To sample more diverse Salmonella Infantis isolates, we obtained sequence data on isolates from sources other than CDC NARMS assigned to the same National Center for Biotechnology Information (NCBI) SNP cluster PDS000003955.192 as our study isolates on the NCBI Pathogen Detection page (17). These additional genomes were from isolates recovered from hospitalized patients, meat, and environmental samples from Peru during 2010–2014 and collected by the Center for Food Safety and Applied Nutrition at FDA and the US Naval Medical Research Unit (18), and isolates from chicken samples obtained at slaughter by USDA-FSIS. These isolates were used to produce a time-measured maximum clade credibility tree to estimate the dates that study isolates in addition to all isolates (study isolates and isolates from Peru and cecal isolates from USDA-FSIS) shared most recent common ancestors (MRCAs), and the geographic location of these MRCAs (18). The date of the MRCA was estimated by reporting the height of the most ancestral node of the maximum clade credibility tree and the 95% highest posterior density (HPD) intervals for these estimates. More details on genetic analyses are available in the Technical Appendix.
We used the χ2 test (or Fisher exact test when cell counts were ≤5) for statistical comparisons. All denominators exclude persons for whom data were missing. We considered p<0.05 to be significant. All p values were 2-tailed. We used SAS 9.3 or 9.4 (SAS Institute, Cary, NC, USA) to conduct our analyses.
The first pattern 787 Salmonella Infantis isolate from a human in the United States was collected from a patient in June 2012. By the end of 2017, PulseNet contained 312 Salmonella Infantis pattern 787 isolates from persons living in 43 states; Washington, DC; and Puerto Rico. The number of cases detected each year increased from 5 in 2012 to 174 in 2017 and represented 8.4% of all Salmonella Infantis isolated that year (Figure 1).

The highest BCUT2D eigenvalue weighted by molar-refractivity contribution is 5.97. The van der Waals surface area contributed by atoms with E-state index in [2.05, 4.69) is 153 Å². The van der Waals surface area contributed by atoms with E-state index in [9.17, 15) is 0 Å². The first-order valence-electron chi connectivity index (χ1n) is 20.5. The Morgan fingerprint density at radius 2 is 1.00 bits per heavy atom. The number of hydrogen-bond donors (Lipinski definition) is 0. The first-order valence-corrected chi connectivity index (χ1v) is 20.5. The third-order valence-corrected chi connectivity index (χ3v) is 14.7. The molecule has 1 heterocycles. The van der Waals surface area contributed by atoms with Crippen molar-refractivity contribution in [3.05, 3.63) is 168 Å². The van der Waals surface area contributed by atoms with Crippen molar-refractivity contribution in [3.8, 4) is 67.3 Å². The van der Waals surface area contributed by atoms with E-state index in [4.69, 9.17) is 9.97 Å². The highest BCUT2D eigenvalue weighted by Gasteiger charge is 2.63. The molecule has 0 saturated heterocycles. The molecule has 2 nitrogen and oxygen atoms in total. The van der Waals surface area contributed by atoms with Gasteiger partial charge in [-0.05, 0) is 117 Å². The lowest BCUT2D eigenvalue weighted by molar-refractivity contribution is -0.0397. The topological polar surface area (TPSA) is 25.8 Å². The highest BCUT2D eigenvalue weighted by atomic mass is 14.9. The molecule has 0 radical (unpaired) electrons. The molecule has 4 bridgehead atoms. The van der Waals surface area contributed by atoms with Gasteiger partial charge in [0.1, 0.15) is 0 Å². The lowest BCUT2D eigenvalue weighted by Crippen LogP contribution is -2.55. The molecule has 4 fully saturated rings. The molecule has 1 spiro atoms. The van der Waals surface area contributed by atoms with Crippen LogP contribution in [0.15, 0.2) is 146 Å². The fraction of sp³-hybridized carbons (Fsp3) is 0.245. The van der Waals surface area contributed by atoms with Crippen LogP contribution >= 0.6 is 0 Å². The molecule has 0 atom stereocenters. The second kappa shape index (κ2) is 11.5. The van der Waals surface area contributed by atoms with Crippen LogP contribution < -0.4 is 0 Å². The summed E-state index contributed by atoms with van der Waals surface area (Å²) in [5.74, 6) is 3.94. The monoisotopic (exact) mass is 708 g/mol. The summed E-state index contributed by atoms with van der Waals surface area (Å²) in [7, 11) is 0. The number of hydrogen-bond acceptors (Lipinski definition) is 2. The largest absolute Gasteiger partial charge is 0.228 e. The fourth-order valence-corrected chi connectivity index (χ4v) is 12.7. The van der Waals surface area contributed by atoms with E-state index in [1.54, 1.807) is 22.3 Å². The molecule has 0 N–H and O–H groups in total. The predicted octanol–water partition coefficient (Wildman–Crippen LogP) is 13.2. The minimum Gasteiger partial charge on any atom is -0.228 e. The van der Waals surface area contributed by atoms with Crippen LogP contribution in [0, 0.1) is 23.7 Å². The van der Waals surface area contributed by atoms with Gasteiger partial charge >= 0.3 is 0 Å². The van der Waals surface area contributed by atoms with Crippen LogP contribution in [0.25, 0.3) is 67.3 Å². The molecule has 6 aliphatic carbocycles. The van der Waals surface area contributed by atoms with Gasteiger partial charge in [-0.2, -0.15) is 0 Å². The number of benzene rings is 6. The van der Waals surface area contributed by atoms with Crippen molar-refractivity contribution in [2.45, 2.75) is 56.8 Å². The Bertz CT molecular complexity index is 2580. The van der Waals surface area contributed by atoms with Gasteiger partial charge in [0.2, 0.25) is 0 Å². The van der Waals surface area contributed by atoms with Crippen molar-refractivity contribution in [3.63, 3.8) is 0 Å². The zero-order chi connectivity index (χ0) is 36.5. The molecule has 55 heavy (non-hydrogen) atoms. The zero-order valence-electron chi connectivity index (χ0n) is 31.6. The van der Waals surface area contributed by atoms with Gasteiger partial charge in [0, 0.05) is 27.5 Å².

State health departments submitted 34 pattern 787 isolates from humans to CDC; 29 (85%) had resistance phenotypes consistent with ESBL-conferred resistance to ceftriaxone, ceftiofur, and ampicillin (Tables 1, 2). All 29 isolates with ESBL-resistant phenotypes had the blaCTX-M-65 gene. In addition to ESBL-conferred resistance, these isolates were also resistant to chloramphenicol, sulfisoxazole, tetracycline, nalidixic acid, and trimethoprim/sulfamethoxazole and intermediately susceptible to ciprofloxacin and gentamicin. Resistance to these drugs was plasmid mediated and transferable to E. coli, except for nalidixic acid and ciprofloxacin, for which resistance was caused by a chromosomal mutation in gyrA (D87Y). Transferable resistance resulted from a large IncFIB-like plasmid containing the resistance genes aph(3′)-Ic, aph (4)-Ia, aadA1, aac (3)-IVa, blaCTX-M-65, fosA, floR, sul1, tetA, and dfrA14. These observations are consistent with the organization of these genes on a single IncF1B-like plasmid closed by using long read sequencing, which was completed as part of a previous study by Tate et al., who recently published a further detailed description of this plasmid and a comparative genomics analysis of blaCTX-M-65–positive IncFIB-like plasmids from Salmonella Infantis in the United States (9).
We focused our analysis on the 29 patients with Salmonella Infantis isolates containing the blaCTX-M-65 gene (hereafter called CTX-M-65 Infantis). We compared patients infected with CTX-M-65 Infantis with patients infected with all strains of Salmonella Infantis and with patients infected with common Salmonella serotypes other than Infantis. The median age of patients with CTX-M-65 Infantis was 25 years (interquartile range [IQR] 15–50 years), and 69% were female (Table 3). The median age of patients with any strain of Salmonella Infantis was 37 years (IQR 12–58 years), and 56% were female. The median age of patients infected with other common Salmonella serotypes was 29 years (IQR 6–54 years), and 52% were female.